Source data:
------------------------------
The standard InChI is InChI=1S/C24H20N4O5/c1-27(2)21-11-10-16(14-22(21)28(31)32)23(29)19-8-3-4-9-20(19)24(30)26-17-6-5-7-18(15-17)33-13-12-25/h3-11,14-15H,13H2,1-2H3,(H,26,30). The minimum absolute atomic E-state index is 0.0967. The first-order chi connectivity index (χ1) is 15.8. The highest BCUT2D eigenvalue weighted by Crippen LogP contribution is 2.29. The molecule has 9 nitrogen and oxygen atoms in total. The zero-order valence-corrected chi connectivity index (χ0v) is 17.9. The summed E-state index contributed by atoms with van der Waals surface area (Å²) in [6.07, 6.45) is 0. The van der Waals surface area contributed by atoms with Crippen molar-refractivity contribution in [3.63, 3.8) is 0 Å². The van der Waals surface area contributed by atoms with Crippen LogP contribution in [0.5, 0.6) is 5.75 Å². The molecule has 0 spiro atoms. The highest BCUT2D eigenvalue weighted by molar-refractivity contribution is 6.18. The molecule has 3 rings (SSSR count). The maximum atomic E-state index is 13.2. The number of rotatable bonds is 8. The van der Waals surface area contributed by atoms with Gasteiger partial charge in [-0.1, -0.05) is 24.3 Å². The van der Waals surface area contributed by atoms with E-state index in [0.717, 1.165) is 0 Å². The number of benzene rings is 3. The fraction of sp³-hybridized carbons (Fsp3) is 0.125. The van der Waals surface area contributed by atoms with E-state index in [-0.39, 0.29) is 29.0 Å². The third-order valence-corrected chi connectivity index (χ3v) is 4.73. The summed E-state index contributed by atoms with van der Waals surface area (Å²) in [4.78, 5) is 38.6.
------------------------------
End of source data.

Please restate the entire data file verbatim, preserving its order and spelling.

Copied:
The standard InChI is InChI=1S/C24H20N4O5/c1-27(2)21-11-10-16(14-22(21)28(31)32)23(29)19-8-3-4-9-20(19)24(30)26-17-6-5-7-18(15-17)33-13-12-25/h3-11,14-15H,13H2,1-2H3,(H,26,30). The minimum absolute atomic E-state index is 0.0967. The first-order chi connectivity index (χ1) is 15.8. The highest BCUT2D eigenvalue weighted by Crippen LogP contribution is 2.29. The molecule has 9 nitrogen and oxygen atoms in total. The zero-order valence-corrected chi connectivity index (χ0v) is 17.9. The summed E-state index contributed by atoms with van der Waals surface area (Å²) in [6.07, 6.45) is 0. The van der Waals surface area contributed by atoms with Crippen molar-refractivity contribution in [3.63, 3.8) is 0 Å². The van der Waals surface area contributed by atoms with Crippen LogP contribution in [0.5, 0.6) is 5.75 Å². The molecule has 0 spiro atoms. The highest BCUT2D eigenvalue weighted by molar-refractivity contribution is 6.18. The molecule has 3 rings (SSSR count). The maximum atomic E-state index is 13.2. The number of rotatable bonds is 8. The van der Waals surface area contributed by atoms with Gasteiger partial charge in [-0.1, -0.05) is 24.3 Å². The van der Waals surface area contributed by atoms with E-state index in [0.717, 1.165) is 0 Å². The number of benzene rings is 3. The fraction of sp³-hybridized carbons (Fsp3) is 0.125. The van der Waals surface area contributed by atoms with E-state index in [-0.39, 0.29) is 29.0 Å². The third-order valence-corrected chi connectivity index (χ3v) is 4.73. The summed E-state index contributed by atoms with van der Waals surface area (Å²) in [4.78, 5) is 38.6.